Downeast Dog News

Rescue of the Month: The Ark Animal Shelter

Compassionate Care & Placement of Homeless Pets
By Susan Spisak | Apr 01, 2021

Since 1984, The Ark Animal Shelter, aka The Ark, has been rehoming pets in need. The staff at this 501(c)3 nonprofit in Cherryfield is committed to animals in their care. They also strive to reduce animal overpopulation by offering low-cost spay/neuter programs to Washington and Hancock County residents and promoting responsible animal ownership through community education.

Shaina Mugford, Administrator for The Ark, said they adopt out an average of 220 dogs annually. (They also rehome cats and pocket pets.) Additionally, they have a soft spot for seniors – both human and canine/feline. Individuals 65 and up may adopt a vetted, spayed/neutered senior animal companion from The Ark with a donation (no adoption fee). This Golden Years Program has increased adoptions of older pets who still have plenty of love to give but are often overlooked.

Dogs that come to them are owner relinquishments, “We take local surrenders as often as we can,” she said, adding that strays come in as well and are always welcome. They extend their rescue efforts through ties outside the state. Their southern no-kill shelter partners are overburdened because they take in animals from high-kill facilities and harbor them safely. In fact, they were expecting a transport of pets from multiple southern partners when we spoke, “They need help so badly,” Mugford said.

The Ark hopes to partner with rescuers and pull animals from shelters in Louisiana, bringing them north for adoptions into loving homes. This new stateside effort won’t hamper their Puerto Rican efforts – they have a good relationship with All Sato Rescue, a nonprofit dedicated to reducing the number of abandoned, homeless animals there. Dogs are typically flown into Portland (or Pennsylvania) where staffers pick up their new adoptables.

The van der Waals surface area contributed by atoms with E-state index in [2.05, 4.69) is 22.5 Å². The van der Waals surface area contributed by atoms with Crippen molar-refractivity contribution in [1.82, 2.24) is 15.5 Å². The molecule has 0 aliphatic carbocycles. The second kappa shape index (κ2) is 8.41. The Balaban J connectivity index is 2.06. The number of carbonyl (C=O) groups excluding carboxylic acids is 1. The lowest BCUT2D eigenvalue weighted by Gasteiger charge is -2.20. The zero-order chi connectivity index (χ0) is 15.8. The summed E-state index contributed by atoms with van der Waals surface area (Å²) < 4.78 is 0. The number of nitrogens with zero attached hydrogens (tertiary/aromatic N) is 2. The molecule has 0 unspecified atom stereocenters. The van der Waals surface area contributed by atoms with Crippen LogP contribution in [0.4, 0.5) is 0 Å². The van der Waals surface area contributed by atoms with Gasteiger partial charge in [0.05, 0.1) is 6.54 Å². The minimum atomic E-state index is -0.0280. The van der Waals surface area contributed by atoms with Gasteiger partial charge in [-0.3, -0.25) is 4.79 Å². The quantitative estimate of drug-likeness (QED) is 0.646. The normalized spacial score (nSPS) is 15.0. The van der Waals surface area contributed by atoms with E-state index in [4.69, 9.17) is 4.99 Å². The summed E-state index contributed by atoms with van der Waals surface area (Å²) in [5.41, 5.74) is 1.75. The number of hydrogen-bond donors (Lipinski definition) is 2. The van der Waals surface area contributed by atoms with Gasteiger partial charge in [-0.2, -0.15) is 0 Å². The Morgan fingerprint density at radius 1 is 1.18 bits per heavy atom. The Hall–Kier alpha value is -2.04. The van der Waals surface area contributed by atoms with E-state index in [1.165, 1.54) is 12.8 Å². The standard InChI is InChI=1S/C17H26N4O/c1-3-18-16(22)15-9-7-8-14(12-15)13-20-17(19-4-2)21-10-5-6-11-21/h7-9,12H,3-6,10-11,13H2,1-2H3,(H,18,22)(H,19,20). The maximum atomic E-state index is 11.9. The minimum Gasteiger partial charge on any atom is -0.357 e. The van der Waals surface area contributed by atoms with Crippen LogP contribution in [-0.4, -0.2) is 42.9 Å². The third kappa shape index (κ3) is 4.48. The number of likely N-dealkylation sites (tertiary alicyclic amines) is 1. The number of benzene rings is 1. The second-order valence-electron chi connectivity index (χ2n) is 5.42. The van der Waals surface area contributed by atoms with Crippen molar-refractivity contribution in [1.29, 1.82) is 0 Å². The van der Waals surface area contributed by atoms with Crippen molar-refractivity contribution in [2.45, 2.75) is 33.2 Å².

When asked if she had a favorite rescue story, Mugford’s response was immediate – Christian Dior, a small dog who came to them from Puerto Rico last year. “She’s quite the escape artist,” Mugford chuckled. The timid dog was let out for a potty break and scaled a high fence in late November. Christian was missing for two months, but thanks to a “huge community effort,” they were able to track her and humanely trap her. She was returned to the warmth of The Ark – and despite being in wintry weather for two months, she’s relatively healthy, albeit thinner.

The Ark appreciates monetary donations. As far as tangibles, they always need bleach, laundry detergent, dish soap, large gloves, toilet paper, and paper towels. The Ark Thrift Shop in Blue Hill will reopen in the Spring, and they’re grateful for higher-end items such as antiques, and new or gently used goods including dishes, pottery, linens, art, crafts and craft supplies, small kitchen appliances, sports and garden items (see website for more). The Ark has bi-annual online auctions and accepts items year-round, so they can build creative, coveted gift baskets – think interesting themed-products, Maine-made jewelry, animal-related items, and local gift cards.

Adoptions are by appointment only. For more,